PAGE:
For many autistic adults entering the workforce, it’s not the work that is challenging but the people they work with.People on the autism spectrum often have trouble recognizing their co-workers’ emotions, making it hard to create working relationships.
That’s where Alex comes in. Adults with autism tell us that they have real problems of getting employment and keeping employment and the main issue is not that they can’t do the work, it’s the workplace politics especially being able to understand what people really meanrather than simply what they say and part of that is understanding emotional expression so that’s why robots like Alex are going to help them.
Researchers at Heriot-Watt University gave Alex human emotions in their most basic universal form.Autistic adults then work with the robot on various tasks and learn to recognize common emotions.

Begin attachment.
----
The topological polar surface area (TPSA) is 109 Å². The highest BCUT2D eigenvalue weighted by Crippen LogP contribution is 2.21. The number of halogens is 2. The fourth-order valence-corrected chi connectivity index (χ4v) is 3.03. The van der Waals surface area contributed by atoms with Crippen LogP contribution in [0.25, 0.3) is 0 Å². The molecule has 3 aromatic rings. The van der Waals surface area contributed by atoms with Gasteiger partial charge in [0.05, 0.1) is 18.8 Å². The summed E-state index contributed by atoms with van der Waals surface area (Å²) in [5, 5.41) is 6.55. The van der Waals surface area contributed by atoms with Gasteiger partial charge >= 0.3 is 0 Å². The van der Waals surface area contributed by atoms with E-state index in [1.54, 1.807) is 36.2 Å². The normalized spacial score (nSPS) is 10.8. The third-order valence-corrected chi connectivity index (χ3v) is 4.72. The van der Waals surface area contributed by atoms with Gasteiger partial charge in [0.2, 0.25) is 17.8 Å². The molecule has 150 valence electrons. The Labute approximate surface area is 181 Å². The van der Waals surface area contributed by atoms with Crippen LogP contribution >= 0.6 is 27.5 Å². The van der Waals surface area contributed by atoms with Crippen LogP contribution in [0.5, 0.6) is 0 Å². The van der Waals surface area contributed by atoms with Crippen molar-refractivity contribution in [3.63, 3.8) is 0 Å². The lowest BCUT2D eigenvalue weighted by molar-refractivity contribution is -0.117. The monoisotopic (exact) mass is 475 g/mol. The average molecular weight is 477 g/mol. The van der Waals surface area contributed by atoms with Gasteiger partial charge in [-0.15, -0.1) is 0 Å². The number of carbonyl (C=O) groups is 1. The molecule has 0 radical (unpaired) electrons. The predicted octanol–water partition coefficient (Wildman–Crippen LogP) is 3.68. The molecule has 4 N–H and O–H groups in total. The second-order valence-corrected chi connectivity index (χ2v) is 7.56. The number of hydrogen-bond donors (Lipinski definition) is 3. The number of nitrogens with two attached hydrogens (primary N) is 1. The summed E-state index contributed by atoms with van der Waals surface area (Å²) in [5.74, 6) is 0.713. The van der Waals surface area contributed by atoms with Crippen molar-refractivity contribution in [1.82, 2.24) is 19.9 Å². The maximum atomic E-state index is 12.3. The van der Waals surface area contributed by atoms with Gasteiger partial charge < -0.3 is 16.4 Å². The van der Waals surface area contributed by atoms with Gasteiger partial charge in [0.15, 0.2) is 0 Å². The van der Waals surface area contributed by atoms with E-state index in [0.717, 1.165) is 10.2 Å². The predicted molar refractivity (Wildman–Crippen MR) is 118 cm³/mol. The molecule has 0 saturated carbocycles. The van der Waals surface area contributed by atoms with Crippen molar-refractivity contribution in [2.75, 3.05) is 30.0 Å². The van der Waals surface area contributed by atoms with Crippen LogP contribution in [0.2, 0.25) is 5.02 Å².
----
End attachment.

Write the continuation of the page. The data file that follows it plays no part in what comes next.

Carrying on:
What you’re trying to do is alter the environment through training through helping rather than changing the person which frankly hasn’t worked and 50 odd years of triedso the main focus is on using this as a therapeutic intervention if you like but it’s more environmental change.
The emotions are easily recognizable to most people. There’s joy, sadness, anger, fear and surprise.The researchers took this a step further by programming the robot to not only show emotion but to respond to the users behavior.
As well as training the robot to understand human beings, we’re actually creating a robot that can they respond in a human-like way and that’s what’s going to be the effective part of this skills training for adults with autism so they’re not just providing a sort of input,they’re actually experiencing the whole kind of behavior timeline, the input, the process and then the output.
Right now Alex is just a prototype.In its final form, it will be full bodied and autonomous like Casper, a similar robot that works with autistic children.
Bronwyn Benito, VOA News.